Burundi Scholar continues reconciliation PhD despite violent political crisis
Langham Scholar Emmanuel Ndikumana is currently studying for a PhD in Theology at the Oxford Centre for Mission Studies. His focus is on justice, forgiveness and reconciliation in Burundi, his home country.
But his research has been hindered by a violent political crisis there in 2015. Emmanuel served as the Training Secretary of IFES Francophone Africa (International Fellowship of Evangelical Students).
He continues to serve as President and Executive Director of Partners Trust International. It promotes Christian leadership for holistic transformation in Burundi through theological training, multi-ethnic fellowship, and community projects. Emmanuel and his wife Asele have four children. They are Jolly Emmanuella, Lewis, Elsa, and Melissa. Hear from Emmanuel:
God sustains me
I am thankful to God for the way He has sustained me on the journey of research over the last five years.
I am very thankful to Him for the people He has surrounded me with, without whom it might have been impossible for me to continue.
These include my tutors and mentors at the Oxford Centre for Mission Studies and two very supportive supervisors (an American psychologist and a British historian). I also have an understanding family and community at home.
Violent political crisis
When I started the journey in 2014, Burundi’s prospects were very good. Researching on reconciliation promised a huge contribution to the healing of the nation.
In 2015, however, another violent political crisis erupted that seriously affected not the nature or orientation of my research, but the way I was going to collect data.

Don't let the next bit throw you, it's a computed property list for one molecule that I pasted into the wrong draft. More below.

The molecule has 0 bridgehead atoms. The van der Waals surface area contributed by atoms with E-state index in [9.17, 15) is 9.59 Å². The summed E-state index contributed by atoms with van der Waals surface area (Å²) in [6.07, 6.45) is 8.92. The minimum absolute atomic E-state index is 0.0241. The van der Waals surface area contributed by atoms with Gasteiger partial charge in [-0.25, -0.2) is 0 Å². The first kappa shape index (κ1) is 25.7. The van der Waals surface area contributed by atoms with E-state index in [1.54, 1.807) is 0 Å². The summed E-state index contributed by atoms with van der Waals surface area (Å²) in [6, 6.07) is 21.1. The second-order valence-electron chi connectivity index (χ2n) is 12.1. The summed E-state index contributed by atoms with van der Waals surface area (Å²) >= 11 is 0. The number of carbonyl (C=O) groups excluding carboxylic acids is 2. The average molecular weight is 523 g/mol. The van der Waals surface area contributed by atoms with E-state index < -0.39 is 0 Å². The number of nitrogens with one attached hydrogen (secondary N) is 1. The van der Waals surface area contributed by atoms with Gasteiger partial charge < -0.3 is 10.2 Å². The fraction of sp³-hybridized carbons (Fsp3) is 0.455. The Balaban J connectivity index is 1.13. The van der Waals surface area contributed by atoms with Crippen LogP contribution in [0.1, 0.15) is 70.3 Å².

Fear, suspicion, mistrust, etc. replaced the openness, and freedom of speech and movement people had been enjoying for the previous ten years. The accusations, counter-accusations, and the policing of speech and movement put my research on hold for a significant amount of time.
Helping the church to respond
The crisis also affected seriously the structures and operations of Partners Trust International, the ministry I work with to enhance Christian leadership through theological education.
The school of theology and leadership closed for a while, and a significant number of influential fellowship members serving the ministry left the country for safety reasons.
This meant that I could no longer enjoy the full support of the competent team I had put in place before embarking on the journey of research.
A significant amount of time and effort had to go into keeping at least some aspects of the ministry running, looking after members who stayed behind, and, most importantly, helping the church in general respond to the crisis.
Refugees remain outside Burundi
Today, the situation is somewhat different, although a lot still needs to be fixed. Violence has receded significantly, although there still are reports of isolated cases of murders due to political intolerance.
General elections are scheduled for 2020, even though hundreds of thousands of refugees displaced during the 2015 crisis remain outside the country. People freely move around.
Thankful to God
I once again thank God that, in spite of all the above, I have been able to resume my research and to make some very significant progress in the last year and a half.
A number of information media are operating again, though under tight surveillance. Others have been completely banned from airing in Burundi.
If the context continues to improve then I have good reason to believe that I can complete my research within 18 months.
This is based on the Dean’s Review I had last in August. Thank you once again for being partners in this adventure of faith.
- That Emmanuel can remain focused on his PhD despite huge challenges.
- For peace of mind and spirit to remain sensitive and alert. But without being too affected emotionally by what goes on around him.
- That Emmanuel will have the balanced spiritual, emotional, and physical strength he needs as a husband, father, leader, and researcher.